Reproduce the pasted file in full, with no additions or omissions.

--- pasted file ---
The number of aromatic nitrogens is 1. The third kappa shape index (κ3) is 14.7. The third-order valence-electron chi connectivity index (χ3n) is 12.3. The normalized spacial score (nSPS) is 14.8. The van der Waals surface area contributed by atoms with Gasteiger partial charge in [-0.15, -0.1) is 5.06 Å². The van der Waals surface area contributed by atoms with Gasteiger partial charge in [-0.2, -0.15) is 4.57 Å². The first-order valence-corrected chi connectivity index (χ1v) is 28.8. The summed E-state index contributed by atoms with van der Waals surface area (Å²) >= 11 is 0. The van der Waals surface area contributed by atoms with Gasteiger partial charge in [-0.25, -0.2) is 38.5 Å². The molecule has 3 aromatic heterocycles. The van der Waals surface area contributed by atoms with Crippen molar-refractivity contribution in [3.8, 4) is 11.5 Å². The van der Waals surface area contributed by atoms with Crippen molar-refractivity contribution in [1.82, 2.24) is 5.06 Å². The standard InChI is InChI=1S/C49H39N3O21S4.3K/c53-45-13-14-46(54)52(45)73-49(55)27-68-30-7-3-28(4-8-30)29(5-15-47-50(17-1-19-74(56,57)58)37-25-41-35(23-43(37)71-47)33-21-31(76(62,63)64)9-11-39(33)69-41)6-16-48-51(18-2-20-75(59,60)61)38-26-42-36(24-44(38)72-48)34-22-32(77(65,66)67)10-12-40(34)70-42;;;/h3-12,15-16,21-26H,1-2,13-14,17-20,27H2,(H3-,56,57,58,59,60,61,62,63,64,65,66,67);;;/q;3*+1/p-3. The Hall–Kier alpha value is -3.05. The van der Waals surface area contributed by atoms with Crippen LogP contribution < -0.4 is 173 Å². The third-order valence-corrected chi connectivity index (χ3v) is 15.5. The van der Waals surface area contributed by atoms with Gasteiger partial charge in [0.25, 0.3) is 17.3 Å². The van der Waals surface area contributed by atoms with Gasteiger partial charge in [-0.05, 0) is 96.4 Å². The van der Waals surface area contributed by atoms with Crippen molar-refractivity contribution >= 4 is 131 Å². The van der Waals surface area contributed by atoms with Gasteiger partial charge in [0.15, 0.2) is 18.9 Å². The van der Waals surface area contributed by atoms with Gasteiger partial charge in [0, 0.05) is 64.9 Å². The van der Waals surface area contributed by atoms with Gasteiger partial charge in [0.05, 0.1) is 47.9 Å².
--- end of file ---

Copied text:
The number of aromatic nitrogens is 1. The third kappa shape index (κ3) is 14.7. The third-order valence-electron chi connectivity index (χ3n) is 12.3. The normalized spacial score (nSPS) is 14.8. The van der Waals surface area contributed by atoms with Gasteiger partial charge in [-0.15, -0.1) is 5.06 Å². The van der Waals surface area contributed by atoms with Gasteiger partial charge in [-0.2, -0.15) is 4.57 Å². The first-order valence-corrected chi connectivity index (χ1v) is 28.8. The summed E-state index contributed by atoms with van der Waals surface area (Å²) >= 11 is 0. The van der Waals surface area contributed by atoms with Gasteiger partial charge in [-0.25, -0.2) is 38.5 Å². The molecule has 3 aromatic heterocycles. The van der Waals surface area contributed by atoms with Crippen molar-refractivity contribution in [3.8, 4) is 11.5 Å². The van der Waals surface area contributed by atoms with Crippen molar-refractivity contribution in [1.82, 2.24) is 5.06 Å². The standard InChI is InChI=1S/C49H39N3O21S4.3K/c53-45-13-14-46(54)52(45)73-49(55)27-68-30-7-3-28(4-8-30)29(5-15-47-50(17-1-19-74(56,57)58)37-25-41-35(23-43(37)71-47)33-21-31(76(62,63)64)9-11-39(33)69-41)6-16-48-51(18-2-20-75(59,60)61)38-26-42-36(24-44(38)72-48)34-22-32(77(65,66)67)10-12-40(34)70-42;;;/h3-12,15-16,21-26H,1-2,13-14,17-20,27H2,(H3-,56,57,58,59,60,61,62,63,64,65,66,67);;;/q;3*+1/p-3. The Hall–Kier alpha value is -3.05. The van der Waals surface area contributed by atoms with Crippen LogP contribution < -0.4 is 173 Å². The third-order valence-corrected chi connectivity index (χ3v) is 15.5. The van der Waals surface area contributed by atoms with Gasteiger partial charge in [0.25, 0.3) is 17.3 Å². The van der Waals surface area contributed by atoms with Gasteiger partial charge in [-0.05, 0) is 96.4 Å². The van der Waals surface area contributed by atoms with Crippen molar-refractivity contribution >= 4 is 131 Å². The van der Waals surface area contributed by atoms with Gasteiger partial charge in [0.15, 0.2) is 18.9 Å². The van der Waals surface area contributed by atoms with Gasteiger partial charge in [0, 0.05) is 64.9 Å². The van der Waals surface area contributed by atoms with Gasteiger partial charge in [0.05, 0.1) is 47.9 Å².